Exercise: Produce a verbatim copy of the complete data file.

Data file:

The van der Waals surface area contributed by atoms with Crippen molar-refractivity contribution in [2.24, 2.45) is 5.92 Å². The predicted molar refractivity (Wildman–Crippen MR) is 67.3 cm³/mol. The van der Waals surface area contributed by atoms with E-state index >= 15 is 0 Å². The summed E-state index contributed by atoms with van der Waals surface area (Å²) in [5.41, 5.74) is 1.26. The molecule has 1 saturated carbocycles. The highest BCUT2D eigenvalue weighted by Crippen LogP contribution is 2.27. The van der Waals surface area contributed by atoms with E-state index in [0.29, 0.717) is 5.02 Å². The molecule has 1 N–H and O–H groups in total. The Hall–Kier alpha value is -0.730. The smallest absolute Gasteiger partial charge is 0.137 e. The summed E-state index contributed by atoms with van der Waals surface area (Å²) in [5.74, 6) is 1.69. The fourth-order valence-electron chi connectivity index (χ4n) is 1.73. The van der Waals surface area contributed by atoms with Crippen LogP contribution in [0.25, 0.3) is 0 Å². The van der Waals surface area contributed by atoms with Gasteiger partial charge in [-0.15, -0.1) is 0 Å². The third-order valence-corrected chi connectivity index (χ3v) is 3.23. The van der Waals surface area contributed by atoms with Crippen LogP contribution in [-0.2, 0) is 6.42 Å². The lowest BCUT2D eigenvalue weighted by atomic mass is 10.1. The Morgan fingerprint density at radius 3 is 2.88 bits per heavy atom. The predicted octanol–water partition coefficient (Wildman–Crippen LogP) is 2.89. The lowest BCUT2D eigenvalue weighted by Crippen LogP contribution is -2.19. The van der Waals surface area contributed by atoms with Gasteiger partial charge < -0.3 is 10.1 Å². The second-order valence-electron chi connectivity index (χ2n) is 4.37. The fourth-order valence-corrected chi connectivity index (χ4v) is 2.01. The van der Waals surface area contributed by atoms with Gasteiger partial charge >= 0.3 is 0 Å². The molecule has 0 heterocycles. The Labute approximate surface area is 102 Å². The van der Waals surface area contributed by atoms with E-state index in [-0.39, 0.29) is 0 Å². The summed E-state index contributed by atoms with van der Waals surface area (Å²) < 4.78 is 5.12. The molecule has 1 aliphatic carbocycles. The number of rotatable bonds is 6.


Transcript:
The van der Waals surface area contributed by atoms with Crippen molar-refractivity contribution in [2.24, 2.45) is 5.92 Å². The predicted molar refractivity (Wildman–Crippen MR) is 67.3 cm³/mol. The van der Waals surface area contributed by atoms with E-state index >= 15 is 0 Å². The summed E-state index contributed by atoms with van der Waals surface area (Å²) in [5.41, 5.74) is 1.26. The molecule has 1 saturated carbocycles. The highest BCUT2D eigenvalue weighted by Crippen LogP contribution is 2.27. The van der Waals surface area contributed by atoms with E-state index in [0.29, 0.717) is 5.02 Å². The molecule has 1 N–H and O–H groups in total. The Hall–Kier alpha value is -0.730. The smallest absolute Gasteiger partial charge is 0.137 e. The summed E-state index contributed by atoms with van der Waals surface area (Å²) in [5.74, 6) is 1.69. The fourth-order valence-electron chi connectivity index (χ4n) is 1.73. The van der Waals surface area contributed by atoms with Crippen LogP contribution in [0.25, 0.3) is 0 Å². The van der Waals surface area contributed by atoms with Gasteiger partial charge in [-0.15, -0.1) is 0 Å². The third-order valence-corrected chi connectivity index (χ3v) is 3.23. The van der Waals surface area contributed by atoms with Crippen LogP contribution in [-0.2, 0) is 6.42 Å². The lowest BCUT2D eigenvalue weighted by atomic mass is 10.1. The Morgan fingerprint density at radius 3 is 2.88 bits per heavy atom. The predicted octanol–water partition coefficient (Wildman–Crippen LogP) is 2.89. The lowest BCUT2D eigenvalue weighted by Crippen LogP contribution is -2.19. The van der Waals surface area contributed by atoms with Gasteiger partial charge < -0.3 is 10.1 Å². The second-order valence-electron chi connectivity index (χ2n) is 4.37. The fourth-order valence-corrected chi connectivity index (χ4v) is 2.01. The van der Waals surface area contributed by atoms with Gasteiger partial charge >= 0.3 is 0 Å². The molecule has 0 heterocycles. The Labute approximate surface area is 102 Å². The van der Waals surface area contributed by atoms with E-state index in [-0.39, 0.29) is 0 Å². The summed E-state index contributed by atoms with van der Waals surface area (Å²) < 4.78 is 5.12. The molecule has 1 aliphatic carbocycles. The number of rotatable bonds is 6.